An ironworker is best described as a universal metalworking machine capable of punching, notching, shearing, and forming a variety of materials from plate to rod stock to angle and channel materials. Because of their ease of use, extreme versatility and relatively low cost, ironworkers are one of the most basic necessities for any fabrication shop. There are many builders of ironworkers that manufacture these machines in various “tonnages.” Generally these machines are available in capacities from 30 to 250 tons and material thickness and punching capacity varies from manufacturer to manufacturer along with increases in tonnage.
Although in years past there were mechanically operated ironworkers, today you will find that all machines are hydraulically operated due to safety, tonnage, and simplicity.
Materials Processed: Steel, Aluminum, Stainless Steels, Sheet Plastics, Copper, Brass.
Popular Ironworker Manufacturers: Baleigh, Buffalo, Edwards, Geka, Haco Atlantic, Piranha, Scotchman, Spartan, Unihydro.
LASER cutting is a relatively newer form of sheet metal shape cutting. Without a traditional “tool” the cuts can be very small and precise. This process also allows for part engraving or etching using lower power laser settings. Developed in the 1970’s for industrial applications, LASER (Light Amplification Stimulated by Emitted Radiation) became a standard for precision fabrication shops by the end of the 1990s. Using the laser as a heat source and with a shielding gas of typically oxygen or nitrogen, a laser machine literally burns or melts its way through materials as thick as 1-1/4” steel. Laser cutting can be used for simply shape cutting of flat sheets of materials or in a three dimensional configuration can be used for cutting of preformed pieces.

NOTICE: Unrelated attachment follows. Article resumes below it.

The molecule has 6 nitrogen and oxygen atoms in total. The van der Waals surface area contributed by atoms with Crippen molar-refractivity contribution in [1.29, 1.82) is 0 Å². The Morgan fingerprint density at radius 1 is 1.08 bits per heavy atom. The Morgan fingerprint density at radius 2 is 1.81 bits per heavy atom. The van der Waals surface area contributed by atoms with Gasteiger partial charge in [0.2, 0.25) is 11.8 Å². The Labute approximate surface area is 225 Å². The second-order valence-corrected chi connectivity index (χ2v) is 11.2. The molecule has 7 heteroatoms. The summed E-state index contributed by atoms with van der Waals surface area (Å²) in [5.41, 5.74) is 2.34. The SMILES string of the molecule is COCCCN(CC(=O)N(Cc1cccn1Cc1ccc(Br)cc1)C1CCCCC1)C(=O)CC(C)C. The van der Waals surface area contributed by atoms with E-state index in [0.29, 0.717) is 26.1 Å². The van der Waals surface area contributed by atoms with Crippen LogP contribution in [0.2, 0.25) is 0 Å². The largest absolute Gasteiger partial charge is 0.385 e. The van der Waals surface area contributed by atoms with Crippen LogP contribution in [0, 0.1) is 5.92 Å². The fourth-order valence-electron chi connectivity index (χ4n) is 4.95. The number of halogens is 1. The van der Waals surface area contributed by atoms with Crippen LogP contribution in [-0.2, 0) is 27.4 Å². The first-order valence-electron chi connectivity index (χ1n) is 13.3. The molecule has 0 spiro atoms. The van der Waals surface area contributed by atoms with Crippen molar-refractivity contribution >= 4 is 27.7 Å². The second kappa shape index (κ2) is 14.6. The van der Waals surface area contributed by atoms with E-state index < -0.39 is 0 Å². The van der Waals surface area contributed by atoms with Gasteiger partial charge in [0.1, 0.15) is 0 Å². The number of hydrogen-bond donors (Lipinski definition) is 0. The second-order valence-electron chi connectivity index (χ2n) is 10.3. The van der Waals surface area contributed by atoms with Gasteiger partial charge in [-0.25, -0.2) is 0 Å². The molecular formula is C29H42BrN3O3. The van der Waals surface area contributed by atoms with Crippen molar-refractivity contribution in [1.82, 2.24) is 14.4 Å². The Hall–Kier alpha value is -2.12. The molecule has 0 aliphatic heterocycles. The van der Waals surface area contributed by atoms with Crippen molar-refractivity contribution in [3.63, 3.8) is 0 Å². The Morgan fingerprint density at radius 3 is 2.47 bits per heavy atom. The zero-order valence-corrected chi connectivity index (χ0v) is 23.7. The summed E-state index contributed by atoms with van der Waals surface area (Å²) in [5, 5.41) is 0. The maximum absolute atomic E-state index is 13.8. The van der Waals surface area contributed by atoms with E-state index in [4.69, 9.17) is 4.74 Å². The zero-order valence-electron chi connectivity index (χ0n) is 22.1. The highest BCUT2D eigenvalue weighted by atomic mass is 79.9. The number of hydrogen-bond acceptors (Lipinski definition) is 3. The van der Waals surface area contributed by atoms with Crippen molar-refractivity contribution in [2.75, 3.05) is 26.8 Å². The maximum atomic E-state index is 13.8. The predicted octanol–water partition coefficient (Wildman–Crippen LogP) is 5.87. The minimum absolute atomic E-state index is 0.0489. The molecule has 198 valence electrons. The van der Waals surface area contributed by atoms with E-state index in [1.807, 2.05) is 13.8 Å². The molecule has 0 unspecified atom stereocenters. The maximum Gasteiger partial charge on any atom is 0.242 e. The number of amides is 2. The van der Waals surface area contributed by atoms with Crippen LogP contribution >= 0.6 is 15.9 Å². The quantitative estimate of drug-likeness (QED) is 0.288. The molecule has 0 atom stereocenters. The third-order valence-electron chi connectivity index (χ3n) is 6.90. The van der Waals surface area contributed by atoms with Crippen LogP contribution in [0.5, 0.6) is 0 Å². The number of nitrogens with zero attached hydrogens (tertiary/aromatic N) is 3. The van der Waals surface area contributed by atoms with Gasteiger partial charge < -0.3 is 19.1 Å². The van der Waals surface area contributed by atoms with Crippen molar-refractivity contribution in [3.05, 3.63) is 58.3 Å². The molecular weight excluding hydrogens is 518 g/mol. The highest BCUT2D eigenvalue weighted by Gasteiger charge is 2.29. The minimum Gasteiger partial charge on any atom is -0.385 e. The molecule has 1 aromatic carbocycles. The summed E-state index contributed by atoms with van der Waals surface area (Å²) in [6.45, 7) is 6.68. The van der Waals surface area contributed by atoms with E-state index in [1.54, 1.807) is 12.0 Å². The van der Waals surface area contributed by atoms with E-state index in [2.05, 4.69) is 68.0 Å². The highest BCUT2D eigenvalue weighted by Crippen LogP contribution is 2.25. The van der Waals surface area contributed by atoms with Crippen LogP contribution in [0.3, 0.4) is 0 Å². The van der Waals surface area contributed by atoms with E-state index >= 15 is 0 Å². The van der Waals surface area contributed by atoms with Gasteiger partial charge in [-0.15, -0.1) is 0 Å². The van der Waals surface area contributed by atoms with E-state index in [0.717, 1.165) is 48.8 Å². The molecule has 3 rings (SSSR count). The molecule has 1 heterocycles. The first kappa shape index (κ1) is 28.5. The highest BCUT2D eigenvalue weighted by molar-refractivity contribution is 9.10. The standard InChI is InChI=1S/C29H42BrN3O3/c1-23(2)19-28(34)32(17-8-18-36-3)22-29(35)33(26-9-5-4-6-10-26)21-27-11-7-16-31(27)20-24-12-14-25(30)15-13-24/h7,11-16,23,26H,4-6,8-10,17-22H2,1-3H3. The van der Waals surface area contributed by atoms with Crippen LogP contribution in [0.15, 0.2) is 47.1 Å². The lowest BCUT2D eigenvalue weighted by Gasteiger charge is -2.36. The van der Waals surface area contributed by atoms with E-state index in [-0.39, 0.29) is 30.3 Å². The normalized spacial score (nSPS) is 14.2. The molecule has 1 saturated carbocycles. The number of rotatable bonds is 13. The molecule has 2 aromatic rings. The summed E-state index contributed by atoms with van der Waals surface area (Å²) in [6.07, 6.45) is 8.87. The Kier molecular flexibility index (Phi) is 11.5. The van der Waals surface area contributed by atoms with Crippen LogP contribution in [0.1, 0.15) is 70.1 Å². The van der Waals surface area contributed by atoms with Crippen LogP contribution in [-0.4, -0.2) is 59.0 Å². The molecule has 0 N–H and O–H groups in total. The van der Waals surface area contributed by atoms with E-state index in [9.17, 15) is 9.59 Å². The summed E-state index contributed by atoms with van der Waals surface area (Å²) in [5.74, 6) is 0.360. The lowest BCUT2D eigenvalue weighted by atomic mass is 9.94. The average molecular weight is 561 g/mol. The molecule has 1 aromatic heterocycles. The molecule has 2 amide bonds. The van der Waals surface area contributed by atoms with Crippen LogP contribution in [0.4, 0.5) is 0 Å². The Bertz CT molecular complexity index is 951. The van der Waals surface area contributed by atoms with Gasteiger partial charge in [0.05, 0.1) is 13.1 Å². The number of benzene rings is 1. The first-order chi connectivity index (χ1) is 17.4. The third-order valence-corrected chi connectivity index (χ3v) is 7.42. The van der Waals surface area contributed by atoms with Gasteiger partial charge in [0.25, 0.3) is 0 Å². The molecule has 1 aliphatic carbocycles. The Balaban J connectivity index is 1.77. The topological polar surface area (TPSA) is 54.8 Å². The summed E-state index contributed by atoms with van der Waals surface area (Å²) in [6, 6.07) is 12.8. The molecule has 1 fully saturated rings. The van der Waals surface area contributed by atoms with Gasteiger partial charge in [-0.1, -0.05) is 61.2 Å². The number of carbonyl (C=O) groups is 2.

Because LASER is a heat source, this process may not be considered for very heat-sensitive applications or products that may cause hazardous fumes when cut by the laser. Also, because the LASER is a light source, highly reflective materials such as copper and brass are generally very undesirable to be machined by this method. This process is also somewhat limited in aluminum and stainless steels as their reflective rates are higher than that of steel.